The answer: marry Mark. But, since Mark is already taken – sorry ladies – try marrying someone who loves to cook, someone who cares about healthy food, someone who is as frugal as you and someone who is creative in the kitchen. Ideally, all these someones are one and the same! In appreciation, you can do the dishes and, to keep the scrumptious meals coming, take care of the shopping as well. 🙂
Ever since I met Mark in 2004, I have been spoiled with a good cook in the kitchen (or galley in marine circles), no matter the circumstances. Since food (read: eating) is so important to me and I don’t like cooking at all, this quality of his is one of the reasons why I could never divorce him. While I love to be on my own at times, I have to weigh the pros and cons of having to make my own dinners during those periods… Most of the time, it is not worth it.
Of course, especially when my husband is too busy with work, I sometimes take over and, if I say so myself, some of my specialty meals are unmatchable. Like my homemade pizza, and freshly baked bread. At all other attempts, I fail miserably or under-perform.
When I was in college, lived on my own or was in charge of dinners (which didn’t occur often), meals had to be quick and tasty, with enough vegetables, like my mom instilled in me. While backpacking in cheap countries, meals were eaten out, while camping, meals were simple and when meeting Mark in his flat in California, meals turned special and amazing with organic vegetables and lots of diversity. When we sailed on our Irie in the Caribbean and the Pacific after our overland travels, we bought local products and focused on the island cuisine. Mark always whipped up something that was pretty healthy and we made a lot of food ourselves, like bread, pizza, granola, desserts, snacks, sprouts and even alcohol. Mark was more adamant than me about buying products without high fructose corn syrup and partially hydrogenated soybean oil. Soon, I learned to pronounce these “poisons”, find them on labels and avoid buying products with them.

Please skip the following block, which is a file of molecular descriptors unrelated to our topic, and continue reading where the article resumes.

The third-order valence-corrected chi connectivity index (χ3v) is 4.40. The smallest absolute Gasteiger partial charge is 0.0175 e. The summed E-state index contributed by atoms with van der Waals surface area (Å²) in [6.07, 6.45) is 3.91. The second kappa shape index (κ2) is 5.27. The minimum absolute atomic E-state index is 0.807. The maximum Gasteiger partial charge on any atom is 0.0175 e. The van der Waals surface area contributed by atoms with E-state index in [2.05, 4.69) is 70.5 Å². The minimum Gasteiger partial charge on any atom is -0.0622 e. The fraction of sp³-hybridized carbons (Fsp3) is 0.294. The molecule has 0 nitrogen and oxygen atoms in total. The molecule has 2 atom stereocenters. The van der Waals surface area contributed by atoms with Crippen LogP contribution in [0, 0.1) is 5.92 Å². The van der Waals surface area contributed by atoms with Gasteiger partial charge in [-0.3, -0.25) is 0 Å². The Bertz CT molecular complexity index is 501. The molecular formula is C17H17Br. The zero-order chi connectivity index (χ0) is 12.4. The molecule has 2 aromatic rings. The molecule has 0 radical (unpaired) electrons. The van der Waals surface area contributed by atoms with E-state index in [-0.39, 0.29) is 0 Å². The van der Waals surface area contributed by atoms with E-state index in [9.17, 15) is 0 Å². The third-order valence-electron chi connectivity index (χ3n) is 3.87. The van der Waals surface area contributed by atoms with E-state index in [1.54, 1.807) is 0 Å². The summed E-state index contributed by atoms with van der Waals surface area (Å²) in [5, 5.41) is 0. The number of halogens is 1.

During Mark’s health issues in 2014, we learned more about healthy diets and after his treatment, we made some changes to our eating habits, which we still incorporate through this day. We avoid buying food items with sugar (not easy to find, although it would be easy – but expensive – to substitute with honey or maple syrup by manufacturers), “bad” oils (the good ones are olive, canola and peanut oil), the no nos from above and ingredients we can’t pronounce.
We rarely consume red and processed meats, avoid sodas and eat heaps of fruit and vegetables. Whether it makes a difference, we don’t really know, but… right now, it does make us feel pretty good. And, thanks to the internet and our favorite cookbook app (“How to Cook Everything” by Mark Bittman), we still come up with delicious dishes we thoroughly enjoy!